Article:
6. Breastfeed as Long as You Can
Breastfeeding your baby can lower the risk of SIDS by as much as 50%, though experts aren’t sure why. Some think breast milk may protect babies from infections that raise their SIDS risk. Do not drink alcohol if you breastfeed, because that raises your baby’s risk of SIDS. In addition, the simple touch is helpful. Skin-to-skin contact is important for your baby’s development.
7. Immunize Your Baby
Evidence shows babies who’ve been immunized in accordance with recommendations from the American Academy of Pediatrics and the CDC have a 50% reduced risk of SIDS compared with babies who aren’t fully immunized.
8. Consider Using a Pacifier to Put Baby to Sleep
Putting your baby to sleep with a pacifier may also help prevent SIDS, though researchers aren’t sure why. There are a few tips to follow when using a pacifier:
- If you’re breastfeeding, wait until your baby is breastfeeding regularly (at least 1 month old) before starting to use a pacifier. Introducing a pacifier too soon can lead to nipple confusion and cause your baby to prefer the pacifier’s nipple over your own.
- Don’t force your baby to take the pacifier if he doesn’t want it.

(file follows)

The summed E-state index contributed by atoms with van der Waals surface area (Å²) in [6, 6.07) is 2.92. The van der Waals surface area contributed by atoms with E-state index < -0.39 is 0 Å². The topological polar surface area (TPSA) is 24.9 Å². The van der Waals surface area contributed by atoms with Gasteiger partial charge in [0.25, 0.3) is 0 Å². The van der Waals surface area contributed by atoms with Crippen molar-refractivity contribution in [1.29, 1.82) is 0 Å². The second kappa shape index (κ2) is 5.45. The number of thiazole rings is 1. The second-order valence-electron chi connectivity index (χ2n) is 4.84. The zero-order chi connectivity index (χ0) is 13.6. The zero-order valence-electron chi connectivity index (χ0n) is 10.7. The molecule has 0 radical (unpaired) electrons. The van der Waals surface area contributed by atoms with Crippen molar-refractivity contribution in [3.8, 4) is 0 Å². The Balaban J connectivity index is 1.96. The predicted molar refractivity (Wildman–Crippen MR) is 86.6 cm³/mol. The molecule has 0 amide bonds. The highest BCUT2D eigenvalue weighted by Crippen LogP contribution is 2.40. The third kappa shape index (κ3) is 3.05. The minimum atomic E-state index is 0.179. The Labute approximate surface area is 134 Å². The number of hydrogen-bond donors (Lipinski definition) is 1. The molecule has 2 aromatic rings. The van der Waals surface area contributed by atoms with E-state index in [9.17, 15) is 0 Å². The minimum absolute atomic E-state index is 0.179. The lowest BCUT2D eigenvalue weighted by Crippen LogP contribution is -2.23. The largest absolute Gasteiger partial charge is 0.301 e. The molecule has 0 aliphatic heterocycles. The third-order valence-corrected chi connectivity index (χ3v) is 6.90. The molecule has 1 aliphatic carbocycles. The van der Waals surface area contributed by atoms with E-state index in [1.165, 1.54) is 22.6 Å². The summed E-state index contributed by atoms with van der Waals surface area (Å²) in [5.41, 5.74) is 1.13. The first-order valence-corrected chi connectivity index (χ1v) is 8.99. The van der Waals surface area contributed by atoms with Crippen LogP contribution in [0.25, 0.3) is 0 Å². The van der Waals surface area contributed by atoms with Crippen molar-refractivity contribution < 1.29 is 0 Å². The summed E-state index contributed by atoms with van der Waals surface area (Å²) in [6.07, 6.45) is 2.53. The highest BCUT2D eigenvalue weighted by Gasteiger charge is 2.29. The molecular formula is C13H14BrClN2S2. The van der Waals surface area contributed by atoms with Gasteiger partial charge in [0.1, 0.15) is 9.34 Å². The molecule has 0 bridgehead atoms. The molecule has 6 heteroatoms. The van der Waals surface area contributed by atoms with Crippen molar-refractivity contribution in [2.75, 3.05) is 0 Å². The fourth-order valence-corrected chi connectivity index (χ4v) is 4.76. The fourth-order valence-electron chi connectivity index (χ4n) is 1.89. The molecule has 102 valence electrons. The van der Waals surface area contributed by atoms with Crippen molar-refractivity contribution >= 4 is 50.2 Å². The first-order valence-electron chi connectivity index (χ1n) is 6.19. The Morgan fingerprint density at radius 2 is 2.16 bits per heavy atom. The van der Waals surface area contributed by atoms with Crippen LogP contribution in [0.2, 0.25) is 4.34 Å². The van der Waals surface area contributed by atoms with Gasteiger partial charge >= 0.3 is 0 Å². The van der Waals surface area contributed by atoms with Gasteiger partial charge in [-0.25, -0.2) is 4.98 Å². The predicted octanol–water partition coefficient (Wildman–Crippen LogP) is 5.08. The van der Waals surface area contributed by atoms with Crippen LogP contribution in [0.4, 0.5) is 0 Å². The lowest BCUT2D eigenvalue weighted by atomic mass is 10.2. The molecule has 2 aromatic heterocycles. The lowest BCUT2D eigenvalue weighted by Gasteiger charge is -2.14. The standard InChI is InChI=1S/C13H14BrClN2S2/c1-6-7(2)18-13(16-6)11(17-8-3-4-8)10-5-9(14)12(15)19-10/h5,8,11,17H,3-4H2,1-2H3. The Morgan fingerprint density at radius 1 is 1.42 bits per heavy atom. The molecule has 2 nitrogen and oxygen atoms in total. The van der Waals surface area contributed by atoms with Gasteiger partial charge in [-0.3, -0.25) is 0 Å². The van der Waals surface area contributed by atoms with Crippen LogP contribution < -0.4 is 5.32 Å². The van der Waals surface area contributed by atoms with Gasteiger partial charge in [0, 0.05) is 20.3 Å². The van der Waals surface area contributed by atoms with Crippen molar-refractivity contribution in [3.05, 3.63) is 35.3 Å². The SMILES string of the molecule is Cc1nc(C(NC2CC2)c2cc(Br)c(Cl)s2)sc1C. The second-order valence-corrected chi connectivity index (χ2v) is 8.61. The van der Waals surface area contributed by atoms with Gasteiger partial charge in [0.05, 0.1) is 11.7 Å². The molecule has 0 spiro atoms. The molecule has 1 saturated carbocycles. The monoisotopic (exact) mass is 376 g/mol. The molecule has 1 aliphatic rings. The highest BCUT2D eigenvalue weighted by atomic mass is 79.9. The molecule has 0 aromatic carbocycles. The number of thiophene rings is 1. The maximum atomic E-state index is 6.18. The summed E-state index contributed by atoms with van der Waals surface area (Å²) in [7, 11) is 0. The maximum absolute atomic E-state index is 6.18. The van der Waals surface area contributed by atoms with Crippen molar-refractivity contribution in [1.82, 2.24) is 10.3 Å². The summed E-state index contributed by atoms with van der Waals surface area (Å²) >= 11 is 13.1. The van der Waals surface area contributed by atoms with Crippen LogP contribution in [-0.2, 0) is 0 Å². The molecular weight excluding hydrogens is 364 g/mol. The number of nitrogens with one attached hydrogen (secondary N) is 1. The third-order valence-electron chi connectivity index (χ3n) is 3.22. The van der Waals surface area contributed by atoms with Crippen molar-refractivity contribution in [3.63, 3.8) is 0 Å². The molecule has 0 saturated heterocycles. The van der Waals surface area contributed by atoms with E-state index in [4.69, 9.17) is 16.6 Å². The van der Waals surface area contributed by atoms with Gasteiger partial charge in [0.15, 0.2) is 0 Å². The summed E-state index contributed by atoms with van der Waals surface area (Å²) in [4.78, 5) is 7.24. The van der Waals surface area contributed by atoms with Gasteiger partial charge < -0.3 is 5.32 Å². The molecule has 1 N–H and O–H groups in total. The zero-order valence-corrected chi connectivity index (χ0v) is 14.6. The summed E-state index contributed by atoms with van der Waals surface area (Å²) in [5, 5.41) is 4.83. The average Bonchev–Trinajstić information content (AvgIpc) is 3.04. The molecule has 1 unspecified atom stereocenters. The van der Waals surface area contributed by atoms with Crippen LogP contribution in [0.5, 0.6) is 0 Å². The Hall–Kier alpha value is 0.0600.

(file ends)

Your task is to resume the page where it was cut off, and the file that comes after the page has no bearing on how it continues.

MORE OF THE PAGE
- Put the pacifier in your baby’s mouth when you put him down to sleep, but don’t put it back in his mouth after he falls asleep.
- Keep the pacifier clean, and buy a new one if the nipple is damaged.
- Don’t coat the pacifier with honey, alcohol, or any other substance.
9. Keep Your Baby From Overheating
Because overheating may raise a baby’s risk of SIDS, dress your infant in light, comfortable clothes for sleeping, and keep the room temperature at a level that’s comfortable for an adult.
If you’re worried about your baby staying warm, dress him in a “onesie,” pajamas that cover arms, legs, hands, and feet, or place him in a “sleep sack” (a wearable blanket). However, don’t use a regular blanket — your baby can get tangled in it or pull the blanket over his face.
10. Steer Clear of Products That Claim to Reduce the Risk of SIDS
It’s best to avoid any product that says it can lower your baby’s risk of SIDS, because they haven’t been proven safe or effective. Cardiac monitors and electronic respirators also haven’t been proven to reduce SIDS risk, so avoid these, too.
11. Don’t Give Honey to an Infant Under 1 Year Old
Because honey can lead to botulism in very young children, never give honey to a child under 1 year old. Botulism and the bacteria that cause it may be linked to SIDS.
Remember, your baby’s health care provider is always available to answer any questions you have about SIDS, SIDS prevention, and keeping your baby warm, happy, and safe.